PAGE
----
Myitsone: The Incoming NLD Govt’s First Big Test

By Yun Sun 11 March 2016

As the inauguration date of the new Myanmar government draws close, one of the most urgent questions that the incoming National League for Democracy (NLD) administration will have to answer concerns the fate of the suspended Myitsone dam project in Kachin State. The issue touches upon some of the most sensitive nerves in Myanmar’s domestic politics and has major implications for the country’s delicate relations with its big neighbor to the north China.

While the temptation might be strong to postpone the decision until much later, a significant delay in fact will prove costly, both politically and economically. Its handling of the Myitsone issue will be one of the first major tests for the NLD government and its leader Aung San Suu Kyi. This week, the Chinese foreign minister expressed confidence that the Myitsone impasse would be resolved “appropriately,” according to Reuters, which reported that Beijing also had “full faith in Myanmar’s future” under the leadership of Suu Kyi’s NLD.

The truth is this: The Myitsone dam conundrum has dragged on for too long. Since its suspension by outgoing President Thein Sein in September 2011, the issue has remained a sore spot for Burmese society and Sino-Myanmar relations. The Myanmar general public continues to hold a profound grudge about the project as a symbol of Chinese exploitation during the military government that ceded power five years ago. Many have remained on alert, vigilantly opposed to any potential push for the project’s resumption.

China, on the other hand, feels a victim of Myanmar’s political transition and grieves for the suspension of such a large investment project. Indeed, Myitsone has become the negative example for the Chinese foreign investment community and is often singled out in discussions about the ambitious, Beijing-led “One Belt, One Road” initiative as an expensive lesson learned.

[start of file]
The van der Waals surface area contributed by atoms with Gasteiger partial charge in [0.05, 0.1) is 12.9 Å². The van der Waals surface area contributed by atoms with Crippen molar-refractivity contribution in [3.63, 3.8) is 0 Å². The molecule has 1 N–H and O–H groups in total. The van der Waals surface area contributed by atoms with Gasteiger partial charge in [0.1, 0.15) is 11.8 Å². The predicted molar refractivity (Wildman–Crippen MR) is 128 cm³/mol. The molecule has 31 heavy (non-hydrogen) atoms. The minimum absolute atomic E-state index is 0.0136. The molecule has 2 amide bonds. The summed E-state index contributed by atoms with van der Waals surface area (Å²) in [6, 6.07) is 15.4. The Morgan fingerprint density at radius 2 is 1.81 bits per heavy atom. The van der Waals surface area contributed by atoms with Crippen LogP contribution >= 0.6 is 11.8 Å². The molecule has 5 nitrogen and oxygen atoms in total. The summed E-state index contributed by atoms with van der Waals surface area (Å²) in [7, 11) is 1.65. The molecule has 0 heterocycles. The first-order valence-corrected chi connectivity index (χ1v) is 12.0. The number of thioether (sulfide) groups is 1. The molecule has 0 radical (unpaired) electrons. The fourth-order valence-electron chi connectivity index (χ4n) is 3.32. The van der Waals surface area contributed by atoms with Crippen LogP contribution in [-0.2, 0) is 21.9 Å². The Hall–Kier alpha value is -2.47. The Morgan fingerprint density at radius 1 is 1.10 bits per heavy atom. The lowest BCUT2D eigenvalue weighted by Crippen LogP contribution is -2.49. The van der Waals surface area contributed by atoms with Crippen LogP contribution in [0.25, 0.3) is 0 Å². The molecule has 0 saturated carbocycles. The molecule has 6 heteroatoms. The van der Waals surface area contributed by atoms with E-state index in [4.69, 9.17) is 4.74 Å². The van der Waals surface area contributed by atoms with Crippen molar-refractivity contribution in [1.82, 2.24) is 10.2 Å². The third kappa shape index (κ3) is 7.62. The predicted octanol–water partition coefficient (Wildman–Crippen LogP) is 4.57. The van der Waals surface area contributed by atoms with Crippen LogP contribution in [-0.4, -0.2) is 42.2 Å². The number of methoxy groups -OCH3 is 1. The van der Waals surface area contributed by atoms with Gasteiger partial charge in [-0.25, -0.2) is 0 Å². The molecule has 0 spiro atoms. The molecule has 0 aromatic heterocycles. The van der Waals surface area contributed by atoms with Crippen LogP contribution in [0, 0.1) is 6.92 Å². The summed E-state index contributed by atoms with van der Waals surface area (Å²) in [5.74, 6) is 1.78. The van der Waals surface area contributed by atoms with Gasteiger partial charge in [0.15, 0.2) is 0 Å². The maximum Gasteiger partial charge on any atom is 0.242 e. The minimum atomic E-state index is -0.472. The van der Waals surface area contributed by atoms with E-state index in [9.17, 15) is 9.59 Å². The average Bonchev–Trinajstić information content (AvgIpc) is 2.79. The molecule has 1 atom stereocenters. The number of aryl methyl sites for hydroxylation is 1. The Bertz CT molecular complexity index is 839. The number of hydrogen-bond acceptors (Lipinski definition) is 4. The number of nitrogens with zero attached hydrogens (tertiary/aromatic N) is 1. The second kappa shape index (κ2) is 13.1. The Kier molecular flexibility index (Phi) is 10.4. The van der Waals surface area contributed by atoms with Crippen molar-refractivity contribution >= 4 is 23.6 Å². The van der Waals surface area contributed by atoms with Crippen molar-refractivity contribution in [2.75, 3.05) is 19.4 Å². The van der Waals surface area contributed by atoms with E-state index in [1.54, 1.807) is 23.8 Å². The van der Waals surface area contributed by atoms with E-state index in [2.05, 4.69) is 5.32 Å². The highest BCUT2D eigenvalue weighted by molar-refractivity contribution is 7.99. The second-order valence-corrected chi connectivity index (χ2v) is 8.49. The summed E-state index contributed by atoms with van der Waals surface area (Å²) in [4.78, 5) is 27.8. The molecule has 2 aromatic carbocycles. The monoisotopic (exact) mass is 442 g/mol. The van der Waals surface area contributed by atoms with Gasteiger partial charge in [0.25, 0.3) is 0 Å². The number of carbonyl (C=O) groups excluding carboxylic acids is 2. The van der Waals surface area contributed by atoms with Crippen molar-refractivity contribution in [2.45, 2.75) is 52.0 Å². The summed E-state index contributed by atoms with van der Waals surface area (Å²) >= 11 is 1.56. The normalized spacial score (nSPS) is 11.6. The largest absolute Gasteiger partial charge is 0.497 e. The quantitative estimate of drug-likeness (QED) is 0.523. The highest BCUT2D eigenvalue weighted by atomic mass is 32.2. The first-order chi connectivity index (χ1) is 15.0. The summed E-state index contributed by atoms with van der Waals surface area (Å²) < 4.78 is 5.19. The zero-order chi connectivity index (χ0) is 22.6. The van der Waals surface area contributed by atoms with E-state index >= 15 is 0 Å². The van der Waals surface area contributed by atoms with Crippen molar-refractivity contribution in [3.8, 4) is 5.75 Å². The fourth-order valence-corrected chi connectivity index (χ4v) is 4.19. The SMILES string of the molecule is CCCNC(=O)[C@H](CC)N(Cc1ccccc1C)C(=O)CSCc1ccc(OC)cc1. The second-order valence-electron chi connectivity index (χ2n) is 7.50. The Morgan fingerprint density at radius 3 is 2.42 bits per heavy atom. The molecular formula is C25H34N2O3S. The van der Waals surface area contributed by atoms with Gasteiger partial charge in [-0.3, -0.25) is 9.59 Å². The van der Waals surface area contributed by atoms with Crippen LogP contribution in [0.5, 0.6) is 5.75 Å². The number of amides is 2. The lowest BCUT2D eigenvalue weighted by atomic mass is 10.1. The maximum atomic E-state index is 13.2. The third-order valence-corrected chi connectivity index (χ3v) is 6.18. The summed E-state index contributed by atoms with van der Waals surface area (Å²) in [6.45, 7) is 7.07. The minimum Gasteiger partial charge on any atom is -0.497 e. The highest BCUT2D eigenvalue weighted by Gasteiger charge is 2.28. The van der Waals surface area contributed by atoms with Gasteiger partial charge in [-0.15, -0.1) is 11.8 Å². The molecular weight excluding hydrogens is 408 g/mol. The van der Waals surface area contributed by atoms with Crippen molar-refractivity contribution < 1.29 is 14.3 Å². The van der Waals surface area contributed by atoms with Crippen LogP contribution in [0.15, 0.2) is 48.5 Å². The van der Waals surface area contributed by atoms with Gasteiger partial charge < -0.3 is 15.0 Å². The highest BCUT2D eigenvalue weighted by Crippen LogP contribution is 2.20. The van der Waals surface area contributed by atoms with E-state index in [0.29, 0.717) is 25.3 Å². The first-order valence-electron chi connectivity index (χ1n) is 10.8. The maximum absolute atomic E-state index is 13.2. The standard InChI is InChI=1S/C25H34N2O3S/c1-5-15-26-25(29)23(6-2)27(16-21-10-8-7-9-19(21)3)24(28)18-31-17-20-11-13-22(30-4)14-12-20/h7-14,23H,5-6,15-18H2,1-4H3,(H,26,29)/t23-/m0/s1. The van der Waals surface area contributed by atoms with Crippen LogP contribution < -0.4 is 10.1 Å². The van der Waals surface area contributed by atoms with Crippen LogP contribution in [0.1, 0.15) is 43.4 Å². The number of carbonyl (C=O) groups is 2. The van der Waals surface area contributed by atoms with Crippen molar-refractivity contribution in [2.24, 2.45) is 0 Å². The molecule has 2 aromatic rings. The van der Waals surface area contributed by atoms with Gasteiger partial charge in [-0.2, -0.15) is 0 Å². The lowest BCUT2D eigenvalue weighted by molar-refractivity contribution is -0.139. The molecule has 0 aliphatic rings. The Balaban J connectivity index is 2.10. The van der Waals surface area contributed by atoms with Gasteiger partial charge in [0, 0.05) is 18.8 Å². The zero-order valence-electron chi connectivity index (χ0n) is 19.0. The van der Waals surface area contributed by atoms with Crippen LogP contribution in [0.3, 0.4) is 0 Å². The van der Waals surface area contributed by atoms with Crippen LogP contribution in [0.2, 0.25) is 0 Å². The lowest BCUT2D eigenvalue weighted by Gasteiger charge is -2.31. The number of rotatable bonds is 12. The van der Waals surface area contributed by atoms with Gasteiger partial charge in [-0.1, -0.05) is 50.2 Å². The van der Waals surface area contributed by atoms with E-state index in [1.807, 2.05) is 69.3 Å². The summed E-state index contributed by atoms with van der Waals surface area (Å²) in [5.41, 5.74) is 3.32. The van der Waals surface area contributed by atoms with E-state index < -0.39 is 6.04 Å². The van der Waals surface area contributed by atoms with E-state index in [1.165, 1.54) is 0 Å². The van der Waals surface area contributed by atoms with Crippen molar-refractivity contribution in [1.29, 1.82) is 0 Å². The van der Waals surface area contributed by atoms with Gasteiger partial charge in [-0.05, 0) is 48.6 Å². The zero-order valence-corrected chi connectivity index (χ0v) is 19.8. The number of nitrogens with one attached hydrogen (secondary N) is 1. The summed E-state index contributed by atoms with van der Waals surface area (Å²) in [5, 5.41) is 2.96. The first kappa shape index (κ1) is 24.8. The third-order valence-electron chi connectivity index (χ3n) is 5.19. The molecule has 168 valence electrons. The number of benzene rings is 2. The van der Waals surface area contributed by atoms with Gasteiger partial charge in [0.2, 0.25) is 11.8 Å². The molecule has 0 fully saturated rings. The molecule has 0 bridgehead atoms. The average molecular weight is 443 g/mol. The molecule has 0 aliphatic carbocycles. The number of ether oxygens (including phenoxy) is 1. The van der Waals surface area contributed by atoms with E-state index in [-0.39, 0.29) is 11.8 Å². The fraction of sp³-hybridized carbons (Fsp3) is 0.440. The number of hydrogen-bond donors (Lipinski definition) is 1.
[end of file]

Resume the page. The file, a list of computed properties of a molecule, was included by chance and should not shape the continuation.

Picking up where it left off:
The Myitsone dam has festered as an ulcer for the bilateral relationship between China and Myanmar that can neither be forgotten nor ignored. The key reason is that Thein Sein only suspended, rather than completely canceled, the project. While his decision was perhaps motivated by concern over China’s feelings and reaction, it also left the door open for China to hold out hope for its resumption one day.

The urgency of the issue for Suu Kyi and the NLD government precisely lies in the timing. Because Thein Sein only sanctioned the suspension of the Myitsone dam during his term, the deferral logically would expire on the last day of his term at the end of March. Beyond that date, the status of the project becomes a question. Without the new government’s decision and/or a negotiated resolution, China will have more ground to push for the project’s resumption, or at minimum raise the issue.

Watchers who know Myanmar well understand that the Myitsone dam has become so toxic in the Southeast Asian nation that its resumption at this stage is rather unthinkable. Even with major revisions to its design and construction, a restart would provoke tremendous nationalistic backlash among the Myanmar people, raising questions about the nascent NLD government’s credibility, capability, or even more problematically, its patriotism and political standing.

The Chinese investor, China Power Investment (now renamed State Power Investment), has been actively lobbying for Myitsone’s resumption, citing Myanmar’s dire electrification needs and “experts’ opinions” on the soundness of the project. However, given the emotional and political factors involved, as well as the debatable cost-benefit analysis associated with the dam, any normal, sensible conversations about the pros and cons of the project itself can be safely ruled out. In fact, even if it is offered the opportunity to have a public debate about the project’s merits, China most likely will reject the invitation for fear of public humiliation.